Die Hard Arcade (Saturn) Review

Behold! Most likely the only Sega Saturn review to go up on this blog! Yes, I own a Saturn, but I brought it at a car boot sale roughly 15 years ago, so a good while after it was still relevant. It was super cheap and had a few games with it, among them were two Saturn exclusives that I always wanted to play: Fighting Vipers and Die Hard Arcade. I remember seeing this game in magazines at the time and being extremely jealous of Saturn owners getting a 3D (!!) beat ‘em up, and with the Die Hard license no less! Was it worth the wait? Erm… sort of? Let’s take a look at the first 3D entry in this marathon!


This isn’t a multiplayer screenshot, by the way… the rocket launcher guy came out of the lift looking in that direction…

Die Hard Arcade was released, well, in Arcades in 1996, though in Japan it was called “Dynamite Deka” and featured “Bruno Delinger” rather than John McClane, all because SEGA didn’t have the Die Hard license for Japan like they did the rest of the world. It was ported across to the Sega Saturn in January/February 1997 across the world, with the same regional differences. Japan got a PS2 re-release in April 2006 that was then made available for download on their PSN on August 22nd 2012.

A direct sequel was released in Japan called “Dynamite Dekka 2”, also free of the Die Hard license, and that was ported to the US and Europe as “Dynamite Cop”, but that’s for a couple of weeks’ time!


I’d say taking out three people with a single kick is quite the success, sure…

Despite being on a 3D plain and all the characters being made of polygons rather than pixels the game is still very similar to earlier parts of the genre, and I mean EARLY parts of the genre as there aren’t any grapple moves, just punches and kicks, though there are some different combos at least. You can pick up a variety of weapons however, from brooms and fire extinguishers to guns and rocket launchers to large items like grandfather clocks, plus health pick-ups of course. It also has to be said that this isn’t so much a “scrolling” beat ‘em up as it is a … QTE transitional beat ‘em up? Basically you enter and room with some thugs to beat up, maybe a connected sider room or corridor, and then your character starts running to the next area, during which a QTE pops up, if you get it right you move on the next area, miss it and you either fight an extra room of thugs or just lose some health. I dislike QTEs with a passion, but mostly in games that overuse them (or have long cut-scenes of nothing but them…) Here it’s pretty harmless.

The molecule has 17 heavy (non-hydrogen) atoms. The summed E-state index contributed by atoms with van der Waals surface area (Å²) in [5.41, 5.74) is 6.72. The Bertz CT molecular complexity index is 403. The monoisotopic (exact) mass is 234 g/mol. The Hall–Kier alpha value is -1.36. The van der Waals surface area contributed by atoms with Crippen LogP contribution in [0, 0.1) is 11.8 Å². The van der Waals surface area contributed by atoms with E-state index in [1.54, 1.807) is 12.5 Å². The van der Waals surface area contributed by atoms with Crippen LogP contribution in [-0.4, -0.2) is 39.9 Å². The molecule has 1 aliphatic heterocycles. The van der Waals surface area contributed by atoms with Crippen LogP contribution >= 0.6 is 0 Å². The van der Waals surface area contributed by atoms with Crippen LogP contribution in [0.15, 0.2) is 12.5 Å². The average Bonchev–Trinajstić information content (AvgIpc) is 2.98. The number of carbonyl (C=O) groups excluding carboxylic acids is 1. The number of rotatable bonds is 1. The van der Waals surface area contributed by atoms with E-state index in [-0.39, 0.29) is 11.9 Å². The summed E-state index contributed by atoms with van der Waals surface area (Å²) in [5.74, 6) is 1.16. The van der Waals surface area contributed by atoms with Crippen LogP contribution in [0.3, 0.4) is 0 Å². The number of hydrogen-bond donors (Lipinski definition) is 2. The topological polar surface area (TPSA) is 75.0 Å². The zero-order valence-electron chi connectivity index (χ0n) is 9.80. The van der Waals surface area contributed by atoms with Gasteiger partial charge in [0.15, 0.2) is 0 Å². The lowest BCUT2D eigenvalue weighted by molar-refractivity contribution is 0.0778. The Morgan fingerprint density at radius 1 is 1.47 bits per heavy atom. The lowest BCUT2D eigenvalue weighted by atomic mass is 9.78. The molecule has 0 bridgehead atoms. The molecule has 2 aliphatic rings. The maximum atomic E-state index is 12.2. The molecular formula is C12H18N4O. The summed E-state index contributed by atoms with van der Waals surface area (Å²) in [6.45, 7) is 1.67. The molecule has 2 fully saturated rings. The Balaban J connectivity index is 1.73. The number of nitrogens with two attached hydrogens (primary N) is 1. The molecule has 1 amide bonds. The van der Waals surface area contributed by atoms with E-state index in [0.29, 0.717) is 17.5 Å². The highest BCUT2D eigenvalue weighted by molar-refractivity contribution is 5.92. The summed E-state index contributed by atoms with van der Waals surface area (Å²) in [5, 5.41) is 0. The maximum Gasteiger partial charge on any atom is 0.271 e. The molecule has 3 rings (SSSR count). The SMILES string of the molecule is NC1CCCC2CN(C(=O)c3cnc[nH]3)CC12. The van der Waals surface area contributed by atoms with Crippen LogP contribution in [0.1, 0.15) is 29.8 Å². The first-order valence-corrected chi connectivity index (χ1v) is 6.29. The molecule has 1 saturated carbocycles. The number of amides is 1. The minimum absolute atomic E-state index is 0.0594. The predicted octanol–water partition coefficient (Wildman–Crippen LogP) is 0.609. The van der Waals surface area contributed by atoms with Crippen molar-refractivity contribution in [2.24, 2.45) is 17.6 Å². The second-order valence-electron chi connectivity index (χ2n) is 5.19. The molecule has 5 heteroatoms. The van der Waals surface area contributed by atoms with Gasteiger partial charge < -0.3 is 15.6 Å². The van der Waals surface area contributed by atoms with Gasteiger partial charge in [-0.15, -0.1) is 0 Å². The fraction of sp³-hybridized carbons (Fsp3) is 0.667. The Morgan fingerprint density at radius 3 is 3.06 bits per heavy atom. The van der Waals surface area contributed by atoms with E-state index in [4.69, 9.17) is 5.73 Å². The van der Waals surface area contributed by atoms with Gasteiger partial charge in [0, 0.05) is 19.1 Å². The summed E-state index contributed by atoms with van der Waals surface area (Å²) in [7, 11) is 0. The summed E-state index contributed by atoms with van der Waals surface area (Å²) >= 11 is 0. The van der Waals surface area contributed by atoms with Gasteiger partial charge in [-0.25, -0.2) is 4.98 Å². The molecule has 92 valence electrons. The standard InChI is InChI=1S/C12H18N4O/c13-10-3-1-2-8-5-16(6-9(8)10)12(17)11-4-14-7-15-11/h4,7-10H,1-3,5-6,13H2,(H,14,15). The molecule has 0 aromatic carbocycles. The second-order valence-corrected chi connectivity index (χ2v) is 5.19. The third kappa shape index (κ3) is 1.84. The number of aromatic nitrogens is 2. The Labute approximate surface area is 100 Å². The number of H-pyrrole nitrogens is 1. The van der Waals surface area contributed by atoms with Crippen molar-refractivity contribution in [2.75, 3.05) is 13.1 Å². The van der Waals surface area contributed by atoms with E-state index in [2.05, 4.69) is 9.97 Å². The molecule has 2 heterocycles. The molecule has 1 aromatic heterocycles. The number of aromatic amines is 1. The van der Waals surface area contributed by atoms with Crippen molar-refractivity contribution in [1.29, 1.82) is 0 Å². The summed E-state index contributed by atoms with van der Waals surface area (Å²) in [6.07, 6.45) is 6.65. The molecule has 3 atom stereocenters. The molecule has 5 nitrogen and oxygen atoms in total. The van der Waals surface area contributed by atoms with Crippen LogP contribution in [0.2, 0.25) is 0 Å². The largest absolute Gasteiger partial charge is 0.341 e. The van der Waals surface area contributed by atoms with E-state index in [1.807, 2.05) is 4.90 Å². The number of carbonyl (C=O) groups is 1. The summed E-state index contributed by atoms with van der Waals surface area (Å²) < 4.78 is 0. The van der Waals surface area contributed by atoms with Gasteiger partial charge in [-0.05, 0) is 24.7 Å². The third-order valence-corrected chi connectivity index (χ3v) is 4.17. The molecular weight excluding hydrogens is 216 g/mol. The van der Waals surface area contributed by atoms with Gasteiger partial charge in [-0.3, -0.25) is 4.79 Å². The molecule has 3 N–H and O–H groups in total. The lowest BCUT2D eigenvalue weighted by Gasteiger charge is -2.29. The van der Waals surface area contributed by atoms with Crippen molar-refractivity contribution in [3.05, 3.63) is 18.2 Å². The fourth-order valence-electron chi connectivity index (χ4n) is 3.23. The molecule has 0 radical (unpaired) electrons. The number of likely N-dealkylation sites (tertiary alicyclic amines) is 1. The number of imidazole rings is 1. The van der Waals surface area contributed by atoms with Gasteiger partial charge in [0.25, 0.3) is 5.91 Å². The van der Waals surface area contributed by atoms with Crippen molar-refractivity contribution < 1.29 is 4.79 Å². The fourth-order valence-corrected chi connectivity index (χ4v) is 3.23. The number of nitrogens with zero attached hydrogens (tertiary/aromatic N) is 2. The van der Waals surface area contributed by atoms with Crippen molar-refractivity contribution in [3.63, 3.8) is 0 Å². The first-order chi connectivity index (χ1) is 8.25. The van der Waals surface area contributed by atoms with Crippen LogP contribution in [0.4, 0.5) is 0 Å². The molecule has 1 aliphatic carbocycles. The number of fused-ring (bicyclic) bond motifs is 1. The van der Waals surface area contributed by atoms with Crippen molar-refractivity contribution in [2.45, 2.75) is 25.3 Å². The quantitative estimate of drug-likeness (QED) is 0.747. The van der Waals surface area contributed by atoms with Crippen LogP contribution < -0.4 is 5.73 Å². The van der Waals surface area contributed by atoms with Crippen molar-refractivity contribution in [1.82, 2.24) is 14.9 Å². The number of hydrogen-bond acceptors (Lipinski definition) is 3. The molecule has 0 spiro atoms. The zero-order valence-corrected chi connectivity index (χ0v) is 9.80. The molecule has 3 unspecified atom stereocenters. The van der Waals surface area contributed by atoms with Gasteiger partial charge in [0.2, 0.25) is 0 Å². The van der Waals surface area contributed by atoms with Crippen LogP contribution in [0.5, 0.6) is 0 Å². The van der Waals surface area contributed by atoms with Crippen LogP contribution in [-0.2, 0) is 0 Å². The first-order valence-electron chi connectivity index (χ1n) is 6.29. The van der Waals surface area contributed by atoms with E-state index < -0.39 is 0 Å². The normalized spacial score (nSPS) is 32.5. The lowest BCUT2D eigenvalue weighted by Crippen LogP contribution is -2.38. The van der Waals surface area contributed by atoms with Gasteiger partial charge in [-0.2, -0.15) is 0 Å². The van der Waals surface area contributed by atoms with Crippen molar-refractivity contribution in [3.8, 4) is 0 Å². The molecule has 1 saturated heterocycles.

That’s pretty much the whole game. Area to area, QTEs in the middle, and then the odd boss fight (plus if you’re playing 2-player and make it to the end the two players then fight each other as only one can appear in the ending…). It’s fun though, even if it’s a little bit… clunky, sometimes. Given it’s among, if not the first of its kind I can excuse that. It’s also quite short, given it’s a direct Arcade conversion with nothing added beyond a one-life go at the classic Sega Arcade game “Deep Scan”, which can net you extra lives.

As for genre clichés? Well, it does have some overweight enemies (two bosses anyway) and some questionably dressed women enemies, but it lacks a lift level! Admittedly it has a level in a non-moving lift and a section where you climb a lift shaft while avoids lifts going up and down, but it doesn’t feature the cliché lift level!

Graphics and Sound:

Fire engine high jinks! That’s what I like to see in my Die Hard games!

The graphics are early 3D polygons, though it is a little smoother than some of the super-blocky early games, I guess owing to it being an Arcade game first. No doubt it looks rough now, but any early 3D effort looks rough now. The explosion effects mind you are pretty poor, even for the time…

Sound is fine. The music is generic and unmemorable, but gets the job done, especially the music that plays when it’s QTE time. Sound effects are fun and cartoony and the few voice clips are hilariously bad.


I don’t know what’s weirder: the shape of his head or the size of that phone!

Although it’s called “Die Hard Arcade”, this isn’t an Arcadey version of the first Die Hard film. Instead a criminal known as “White Fang” has kidnapped the President’s daughter and taken over a building that looks a hell of a lot like Nakatomi Plaza from the first film, but presumably isn’t. It’s up to John McClane and his cop partner Kris Thompsen (or “Bruno Delinger” and “Cindy Holiday” if you’re playing the Japanese version, no idea why they changed the game-only female cop’s name as well!) to save her and take down the odd mix of terrorists (seriously, one of the bosses is a laser-firing Spider robot…)

They of course do kill all the terrorist and save the President’s daughter (and then inexplicably fight each other to decide who gets her … full attention?) As a story it… gives you an excuse to beat up a large amount of people in a tall building with a man that vaguely looks like Bruce Willis if you squint. Hooray!

Thoughts Then:

You know I’d love to see actual McClane’s reaction to this situation…

While I’m sure I would’ve been head-over-heels in love with this game had I owned it in 1997, in the mid-2000s it was … fun, the weapon variety especially, but by that point I’d already played better 3D beat ‘em ups, and even this game’s sequel in Dynamite Cop, so I didn’t play it much past a few days… It was fun enough though.

Thoughts Now:

Hey, it’s sort of a lift level!

Now? Much the same really, well apart from the headache of trying to get the Saturn emulator to play properly (my modern TV has no way of playing the Saturn without me buying some fancy kit, and I just don’t have that many Saturn games to justify it…) It’s fun for an hour or so, then you either complete it or die, either way you don’t fancy giving it another go…

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